We have two rescued dogs. Both are female. They were introduced to our household within 24 hours of each other. The oldest (according to the vet's estimate) was unceremoniously retired after birthing litters in a puppy mill. The youngest was abandoned in a rural area not far away. Since they arrived at their new "sanctuary" so close together, they probably both feel like the newest member of the family, without any clear territorial claim to stake out.
The youngest one has a nickname, Bamm-Bamm, as in the Flintstones' cartoon character. The nickname surfaces after any sporting event that matches the two dogs in competition with each other. They have various dog toys that they wrestle over, for example.
Bamm-Bamm is a sore loser.Although younger and overall much more athletic, Mona, aka Bamm-Bamm, will find herself losing to the older, wily Ruby. But a certain type of growl and a sudden lunge forward, however, signals that the game is over. Bamm-Bamm then claims her trophy. Invariably, she will pick it up and try to taunt Ruby into another game. Usually, Ruby ignores the invitation for a rematch.
Who likes a sore loser?
As a midstream baby boomer (younger than the Beatles, but older than Jon Bon Jovi), I'm still grounded in some of the unyielding ways that the traditionalists taught. They started with the "live free or die" motto, which was adopted by New Hampshire in 1945, and gave us "I'll give you my gun when you pry it from my cold, dead hands" in the 1970s right before the retirement parties for traditionalists started at the Holiday Inn banquet rooms.
Bamm-Bamm will play nice for a while and then you can have the stuffed dog toy when you pry it loose from her cold, dead jaws.
Various concepts have been introduced by Generation Xers and Millennials. Because I have a different background, I have trouble understanding some of them. The interest-based negotiation described by Heidi Munoz (page 14) is a step-by-step process for creating a win-win situation for staff members embroiled in a conflict.
I see the first meeting going something like this.
Hygienists: "For our starting point, we would like to achieve autonomy such as what nurses enjoy in the medical professions."
Dentists: "OK, well, for our starting point, we would like to pay all of you the minimum wage."
Depending on which side of the table I'm sitting on, I am just the type of guy who would throw an oversized book at the other side of the table. Don't even ask what Bamm-Bamm would do.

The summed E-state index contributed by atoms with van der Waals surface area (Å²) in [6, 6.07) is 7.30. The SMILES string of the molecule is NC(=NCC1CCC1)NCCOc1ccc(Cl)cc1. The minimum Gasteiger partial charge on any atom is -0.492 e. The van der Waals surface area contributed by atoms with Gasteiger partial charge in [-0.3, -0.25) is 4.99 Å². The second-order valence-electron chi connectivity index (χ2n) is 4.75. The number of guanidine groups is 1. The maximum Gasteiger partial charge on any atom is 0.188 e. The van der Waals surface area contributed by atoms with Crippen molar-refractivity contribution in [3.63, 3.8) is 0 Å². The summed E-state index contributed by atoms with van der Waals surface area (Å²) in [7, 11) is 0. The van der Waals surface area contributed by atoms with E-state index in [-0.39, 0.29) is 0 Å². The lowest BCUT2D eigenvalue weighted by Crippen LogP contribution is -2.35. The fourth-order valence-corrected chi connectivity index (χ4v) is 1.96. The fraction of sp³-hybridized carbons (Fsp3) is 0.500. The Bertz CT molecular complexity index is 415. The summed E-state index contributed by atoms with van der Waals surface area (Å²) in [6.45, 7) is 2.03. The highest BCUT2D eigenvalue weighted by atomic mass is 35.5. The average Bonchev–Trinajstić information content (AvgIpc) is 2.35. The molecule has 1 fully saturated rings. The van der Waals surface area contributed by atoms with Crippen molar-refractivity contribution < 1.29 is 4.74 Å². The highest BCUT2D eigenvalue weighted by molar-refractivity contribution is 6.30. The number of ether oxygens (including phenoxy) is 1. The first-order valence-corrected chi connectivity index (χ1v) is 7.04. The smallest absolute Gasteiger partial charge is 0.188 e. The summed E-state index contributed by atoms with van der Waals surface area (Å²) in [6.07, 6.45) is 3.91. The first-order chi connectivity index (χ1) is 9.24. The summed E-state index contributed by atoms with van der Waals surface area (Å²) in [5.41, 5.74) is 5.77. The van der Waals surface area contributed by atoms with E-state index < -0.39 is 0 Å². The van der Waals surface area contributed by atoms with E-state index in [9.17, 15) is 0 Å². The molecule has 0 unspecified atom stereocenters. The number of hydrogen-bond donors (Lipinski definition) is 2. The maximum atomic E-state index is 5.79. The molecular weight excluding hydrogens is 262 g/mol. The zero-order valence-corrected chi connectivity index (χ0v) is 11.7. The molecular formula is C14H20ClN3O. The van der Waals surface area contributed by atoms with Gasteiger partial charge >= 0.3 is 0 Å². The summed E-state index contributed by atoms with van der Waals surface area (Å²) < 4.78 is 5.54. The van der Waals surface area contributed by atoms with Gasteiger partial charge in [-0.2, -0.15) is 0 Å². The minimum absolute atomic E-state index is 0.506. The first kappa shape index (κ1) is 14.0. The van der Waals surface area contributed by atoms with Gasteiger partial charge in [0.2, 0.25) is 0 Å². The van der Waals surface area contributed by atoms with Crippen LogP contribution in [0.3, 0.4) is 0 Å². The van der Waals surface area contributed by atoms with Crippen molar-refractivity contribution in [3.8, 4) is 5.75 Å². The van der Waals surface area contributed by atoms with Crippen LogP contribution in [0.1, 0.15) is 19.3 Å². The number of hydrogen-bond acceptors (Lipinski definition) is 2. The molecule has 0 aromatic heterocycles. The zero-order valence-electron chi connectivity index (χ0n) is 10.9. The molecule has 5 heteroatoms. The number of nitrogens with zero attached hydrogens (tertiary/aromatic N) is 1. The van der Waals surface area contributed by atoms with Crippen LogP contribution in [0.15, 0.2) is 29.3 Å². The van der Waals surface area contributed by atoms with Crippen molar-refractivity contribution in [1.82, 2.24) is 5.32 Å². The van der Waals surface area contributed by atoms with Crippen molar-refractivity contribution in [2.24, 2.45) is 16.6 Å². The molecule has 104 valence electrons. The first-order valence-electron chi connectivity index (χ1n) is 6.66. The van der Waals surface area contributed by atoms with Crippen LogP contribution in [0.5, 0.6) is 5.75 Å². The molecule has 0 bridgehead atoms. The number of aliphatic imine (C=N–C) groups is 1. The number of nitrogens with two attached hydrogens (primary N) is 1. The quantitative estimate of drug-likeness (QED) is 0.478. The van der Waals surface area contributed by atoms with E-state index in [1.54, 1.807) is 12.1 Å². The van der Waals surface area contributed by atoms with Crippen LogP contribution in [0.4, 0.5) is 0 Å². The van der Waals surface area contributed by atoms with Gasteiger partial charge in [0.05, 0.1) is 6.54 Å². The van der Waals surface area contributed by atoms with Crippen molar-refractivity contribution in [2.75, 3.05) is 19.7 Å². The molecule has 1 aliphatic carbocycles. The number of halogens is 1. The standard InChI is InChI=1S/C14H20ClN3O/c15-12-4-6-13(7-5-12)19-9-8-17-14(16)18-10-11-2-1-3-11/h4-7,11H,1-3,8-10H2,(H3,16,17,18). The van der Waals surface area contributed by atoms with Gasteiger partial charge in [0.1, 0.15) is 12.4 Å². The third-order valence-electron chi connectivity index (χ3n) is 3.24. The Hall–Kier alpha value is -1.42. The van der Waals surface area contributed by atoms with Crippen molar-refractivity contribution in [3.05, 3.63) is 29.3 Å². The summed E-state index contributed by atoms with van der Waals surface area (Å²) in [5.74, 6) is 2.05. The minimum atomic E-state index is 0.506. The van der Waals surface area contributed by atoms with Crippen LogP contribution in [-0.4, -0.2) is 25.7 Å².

Despite my humor above, I certainly suggest reading the article by Munoz, since interest-based negotiation works - to the point where it is implemented in noteworthy institutions such as universities. To be clear, it's not about compromising, which the author describes as lose-lose. The interest-based approach is about everyone getting what they want out of the work environment.
Linda Meeuwenberg's article on leadership on page 42 contains a section where she asked via social media about the definition of leadership. The second response in her list was "uniting together for a common goal." You may notice that the "I" in leadership is missing. Togetherness is what leads to leadership.
Although Meeuwenberg devotes most of the article to the single individual who initiates unity in achieving a common goal, she writes, "if you're working as a team toward a common goal, you need to develop a relationship with each team member and gain consensus to move forward to achieve a vision."
She added, "Let's face it; we do not follow people we do not like."
Bamm-Bamm, that means you, sweetheart. We don't like sore losers.
Forbes magazine frequently profiles successful CEOs who cite listening to a wide range of employees as a key to success. I admire the initiative that dental hygienists display when assuming leadership roles. I also fear for them since I am aware of the bullying they face - often by their own peers.
"Be nice, Mona, uh, Bamm-Bamm. Don't be such a sore loser." For the most part, dental professionals excel in being nice to patients. Some of the team-building concepts being exercised now extend niceness to all members of the staff.